IBD

IBD audit reveals shocking level of care across Australia


Just one percent of public hospitals meet the minimum standards for IBD care, a preliminary report into the quality of IBD care in Australia reveals.

However the few Australian hospitals that did meet these standards had better patient outcomes compared to centres that fell short of the criteria agreed by the professional bodies.

The sneak peek of data from the audit of 71 IBD centres was delivered by Dr Greg Moore, Head of IBD at Monash Health and a board member of Crohn’s and Colitis Australia at AGW 2016 held in Adelaide last week.

He said the goal of the audit was to improve the quality and safety of care for all IBD patients and provide government with an evidence-based case for increased IBD resources.

Overall, IBD centres were deemed to have met minimum standards if they had a gastroenterologist and a colorectal surgeon with IBD training, IBD nurse support with a telephone helpline, access to a dietitian, psychologist or counsellor, stomal therapist, and a radiologist and histopathologist with an interest in IBD.

Less than a quarter of hospitals in the audit were considered to have a partial IBD service – defined as having 0.4 EFT IBD nurse, a named clinical lead and an IBD helpline.

Of the remaining centres 39% had an IBD nurse and 38 percent had a gastroenterology team made up of a gastroenterologist, colorectal surgeon, dietitian and stomal nurse.

Failing IBD patients

The audit, delivered as part of the ongoing IBD quality care program, captured almost a third of the 5460 people admitted with IBD as a principal diagnosis.

It revealed that the vast majority of patients admitted to hospitals were young – 60% were aged under 40 and 10 percent were in the paediatric age range of 0-18 years.

“There’s clearly a significant burden of health and morbidity affecting predominantly young people in the most productive times of their lives,” Dr Moore told delegates.

The fact that over half of the patients had been diagnosed over five years prior to their admission also highlighted a failure to bring disease under control.

Other key findings from the audit included high rates of anaemia (one-third of patients), malnutrition and psychological co-morbidities.

Furthermore, over 20% of patients with Crohn’s disease required surgery and 17% of ulcerative colitis patients needed a colectomy.

The audit showed that only 28% of the sites had a protocol to manage acute severe ulcerative colitis.

Less than 20% of patients saw an IBD nurse, and those that did have an IBD nurse were often too busy managing the outpatient clinics to be able to see patients admitted to the hospital.

Over half of patients were discharged on immunosuppressant drugs but only two-thirds had any form of safety monitoring put in place.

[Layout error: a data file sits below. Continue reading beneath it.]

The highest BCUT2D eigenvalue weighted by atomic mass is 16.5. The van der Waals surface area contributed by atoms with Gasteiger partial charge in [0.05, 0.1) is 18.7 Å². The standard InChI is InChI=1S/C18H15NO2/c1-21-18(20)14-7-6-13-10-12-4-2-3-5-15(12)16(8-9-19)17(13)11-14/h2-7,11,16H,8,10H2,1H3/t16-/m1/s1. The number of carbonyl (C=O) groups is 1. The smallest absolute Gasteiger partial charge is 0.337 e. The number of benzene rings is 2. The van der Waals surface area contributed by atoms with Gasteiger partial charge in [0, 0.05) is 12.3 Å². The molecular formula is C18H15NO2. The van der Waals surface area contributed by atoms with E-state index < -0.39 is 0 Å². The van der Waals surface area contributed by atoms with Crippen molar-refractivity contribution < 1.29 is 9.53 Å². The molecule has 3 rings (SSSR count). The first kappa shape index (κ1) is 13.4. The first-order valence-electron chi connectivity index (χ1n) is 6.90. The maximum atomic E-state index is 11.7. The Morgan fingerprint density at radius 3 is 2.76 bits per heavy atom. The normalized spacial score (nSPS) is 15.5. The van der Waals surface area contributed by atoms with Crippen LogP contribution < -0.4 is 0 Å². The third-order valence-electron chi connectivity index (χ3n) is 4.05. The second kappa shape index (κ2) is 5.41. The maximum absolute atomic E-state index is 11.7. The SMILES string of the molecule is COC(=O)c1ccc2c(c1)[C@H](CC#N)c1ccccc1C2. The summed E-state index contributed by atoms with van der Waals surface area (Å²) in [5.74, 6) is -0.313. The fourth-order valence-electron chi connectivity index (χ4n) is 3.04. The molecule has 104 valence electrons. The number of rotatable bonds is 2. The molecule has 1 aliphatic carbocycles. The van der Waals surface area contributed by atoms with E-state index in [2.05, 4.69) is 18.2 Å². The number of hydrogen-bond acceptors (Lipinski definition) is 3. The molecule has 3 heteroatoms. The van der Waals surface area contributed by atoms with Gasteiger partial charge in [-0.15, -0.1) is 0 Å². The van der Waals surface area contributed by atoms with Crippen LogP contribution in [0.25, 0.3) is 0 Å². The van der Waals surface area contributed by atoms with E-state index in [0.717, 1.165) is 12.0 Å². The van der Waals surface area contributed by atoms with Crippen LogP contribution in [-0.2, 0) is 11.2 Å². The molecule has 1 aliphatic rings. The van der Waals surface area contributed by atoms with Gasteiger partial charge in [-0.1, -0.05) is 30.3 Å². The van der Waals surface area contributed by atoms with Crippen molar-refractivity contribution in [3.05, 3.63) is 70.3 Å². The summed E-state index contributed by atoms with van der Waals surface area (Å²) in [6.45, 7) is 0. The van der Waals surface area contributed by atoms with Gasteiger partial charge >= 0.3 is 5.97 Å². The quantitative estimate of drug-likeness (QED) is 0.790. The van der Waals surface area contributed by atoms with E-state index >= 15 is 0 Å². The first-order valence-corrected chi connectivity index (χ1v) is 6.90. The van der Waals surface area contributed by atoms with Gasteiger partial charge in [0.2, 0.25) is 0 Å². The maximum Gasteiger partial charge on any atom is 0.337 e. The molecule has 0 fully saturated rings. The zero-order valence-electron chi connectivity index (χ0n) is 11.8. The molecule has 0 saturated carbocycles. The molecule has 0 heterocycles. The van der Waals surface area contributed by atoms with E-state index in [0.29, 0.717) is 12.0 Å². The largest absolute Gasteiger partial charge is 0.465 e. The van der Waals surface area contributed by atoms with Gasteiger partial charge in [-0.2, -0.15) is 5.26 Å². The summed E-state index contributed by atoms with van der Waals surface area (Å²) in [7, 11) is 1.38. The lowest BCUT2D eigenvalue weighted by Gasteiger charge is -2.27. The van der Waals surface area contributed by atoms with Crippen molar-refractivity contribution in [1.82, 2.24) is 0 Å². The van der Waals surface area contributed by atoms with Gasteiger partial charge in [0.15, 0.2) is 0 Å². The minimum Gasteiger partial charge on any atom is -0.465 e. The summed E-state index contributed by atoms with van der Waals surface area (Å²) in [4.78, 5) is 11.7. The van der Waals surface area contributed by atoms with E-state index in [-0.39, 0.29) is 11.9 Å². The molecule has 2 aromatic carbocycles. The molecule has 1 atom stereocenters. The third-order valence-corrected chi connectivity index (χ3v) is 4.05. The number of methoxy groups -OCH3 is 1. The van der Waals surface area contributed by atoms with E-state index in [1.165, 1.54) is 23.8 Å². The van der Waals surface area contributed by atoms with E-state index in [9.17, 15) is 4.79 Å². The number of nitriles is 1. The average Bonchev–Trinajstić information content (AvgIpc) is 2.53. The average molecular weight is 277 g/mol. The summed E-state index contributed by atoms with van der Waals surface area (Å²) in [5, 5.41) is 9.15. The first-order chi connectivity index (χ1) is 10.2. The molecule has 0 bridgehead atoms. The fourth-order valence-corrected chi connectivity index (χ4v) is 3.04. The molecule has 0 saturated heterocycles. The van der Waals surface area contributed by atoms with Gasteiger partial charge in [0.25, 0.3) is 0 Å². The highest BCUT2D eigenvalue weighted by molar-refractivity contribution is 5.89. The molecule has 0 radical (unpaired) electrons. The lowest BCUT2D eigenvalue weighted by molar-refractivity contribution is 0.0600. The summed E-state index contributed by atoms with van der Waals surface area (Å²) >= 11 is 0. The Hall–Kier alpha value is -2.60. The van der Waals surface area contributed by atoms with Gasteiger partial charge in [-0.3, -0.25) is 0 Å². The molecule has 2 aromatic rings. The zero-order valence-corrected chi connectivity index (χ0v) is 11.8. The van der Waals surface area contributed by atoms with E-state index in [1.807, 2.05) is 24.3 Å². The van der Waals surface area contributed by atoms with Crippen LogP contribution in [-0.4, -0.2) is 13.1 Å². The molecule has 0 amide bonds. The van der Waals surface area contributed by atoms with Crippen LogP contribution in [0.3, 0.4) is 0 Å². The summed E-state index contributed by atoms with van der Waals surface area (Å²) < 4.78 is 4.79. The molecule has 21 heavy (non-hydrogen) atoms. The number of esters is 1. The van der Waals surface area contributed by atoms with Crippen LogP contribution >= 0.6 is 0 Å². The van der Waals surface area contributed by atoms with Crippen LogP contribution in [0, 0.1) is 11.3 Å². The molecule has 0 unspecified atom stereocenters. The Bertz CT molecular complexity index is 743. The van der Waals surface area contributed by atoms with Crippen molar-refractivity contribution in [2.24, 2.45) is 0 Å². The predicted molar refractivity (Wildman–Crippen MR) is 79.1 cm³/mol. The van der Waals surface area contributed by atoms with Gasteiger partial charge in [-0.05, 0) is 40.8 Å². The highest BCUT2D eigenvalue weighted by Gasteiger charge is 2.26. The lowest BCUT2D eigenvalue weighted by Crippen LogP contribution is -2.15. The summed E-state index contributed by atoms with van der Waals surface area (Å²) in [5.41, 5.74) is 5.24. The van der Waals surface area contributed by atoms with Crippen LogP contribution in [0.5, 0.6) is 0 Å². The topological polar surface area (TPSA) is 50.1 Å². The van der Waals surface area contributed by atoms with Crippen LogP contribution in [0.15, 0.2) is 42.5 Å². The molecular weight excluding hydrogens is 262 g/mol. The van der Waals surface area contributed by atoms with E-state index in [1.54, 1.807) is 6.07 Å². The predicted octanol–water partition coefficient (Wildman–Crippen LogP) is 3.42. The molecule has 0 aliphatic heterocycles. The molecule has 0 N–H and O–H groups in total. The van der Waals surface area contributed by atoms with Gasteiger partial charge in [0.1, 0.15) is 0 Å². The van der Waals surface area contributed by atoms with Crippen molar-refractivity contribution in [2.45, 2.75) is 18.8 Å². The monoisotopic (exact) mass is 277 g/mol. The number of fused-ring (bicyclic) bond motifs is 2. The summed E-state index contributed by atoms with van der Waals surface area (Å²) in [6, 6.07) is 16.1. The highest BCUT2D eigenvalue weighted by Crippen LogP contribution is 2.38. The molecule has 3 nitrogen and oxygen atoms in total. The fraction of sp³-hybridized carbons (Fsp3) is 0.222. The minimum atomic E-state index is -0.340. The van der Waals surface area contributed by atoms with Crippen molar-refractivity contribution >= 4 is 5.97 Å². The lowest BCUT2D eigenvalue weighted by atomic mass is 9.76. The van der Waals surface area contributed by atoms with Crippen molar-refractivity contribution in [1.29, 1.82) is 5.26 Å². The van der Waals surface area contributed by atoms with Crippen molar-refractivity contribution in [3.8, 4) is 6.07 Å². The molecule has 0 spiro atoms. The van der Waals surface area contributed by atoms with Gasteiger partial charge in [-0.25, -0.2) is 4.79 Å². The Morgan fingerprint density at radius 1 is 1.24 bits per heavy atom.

And less than half of patients had a nutritional risk assessment undertaken or saw a dietitian and only 9% of those taking long-term steroids had bone densitometry testing.

Disappointing but not surprising

Speaking to the limbic after the conference, Dr Moore said it was disappointing, but not surprising to see such a poor performance considering the lack of adequate funding for IBD services.

“We know that treating patients earlier leads to better outcomes, and we know that properly resourced IBD services make a huge impact,” he said. “Even the most basic facilities saw decreased hospital admissions.”

He said the evidence was hard to ignore, from both clinical and financial perspectives, and he hoped it would pave the way for funding that would allow the organisation and delivery of more services for patients.

“I think the recognition that even the units with minimal presence had an impact on the reduction of presentations to hospitals should speak for itself,” he said. “These units have the potential to be cost-saving as well as providing excellent quality of care to patients.”

IBD services had better outcomes

However, it wasn’t all doom and gloom as hospitals that did have an IBD service, even if minimal,  did have better outcomes, Dr Moore told delegates.

“This is the headline result for government: if you have an IBD service you have a 15-17% reduction in admissions via emergency departments,” he said.

The audit did not reveal any differences in length of stay between hospitals that met minimum standards and those that didn’t.

However, those that met the minimum standard had improved safety monitoring for patients on immunosuppressive therapy, higher rates of laparoscopic surgery and fewer patients receiving unnecessary radiation.

IBD centres that met the minimum standards also had higher rates of patients on biologics and patients had better access to clinical trials.

The NAPLAN of IBD services

The final report will be published in November but Dr Moore told conference delegates it wouldn’t end there.

There will be a further analysis as well as individual site reports and benchmarks.

“It’s what I like to think of as a NAPLAN for your IBD service but you’ll be matched against like for like,” he said.

The next stage of the audit will also include the perspective of patients and their experiences, he added.

The IBD quality of Care Program is funded by the Australian Government Department of Health, Crohn’s & Colitis Australia, and supported by an educational grant from Janssen (Janssen-Cilag Pty Ltd) and funding from Ferring Pharmaceuticals.

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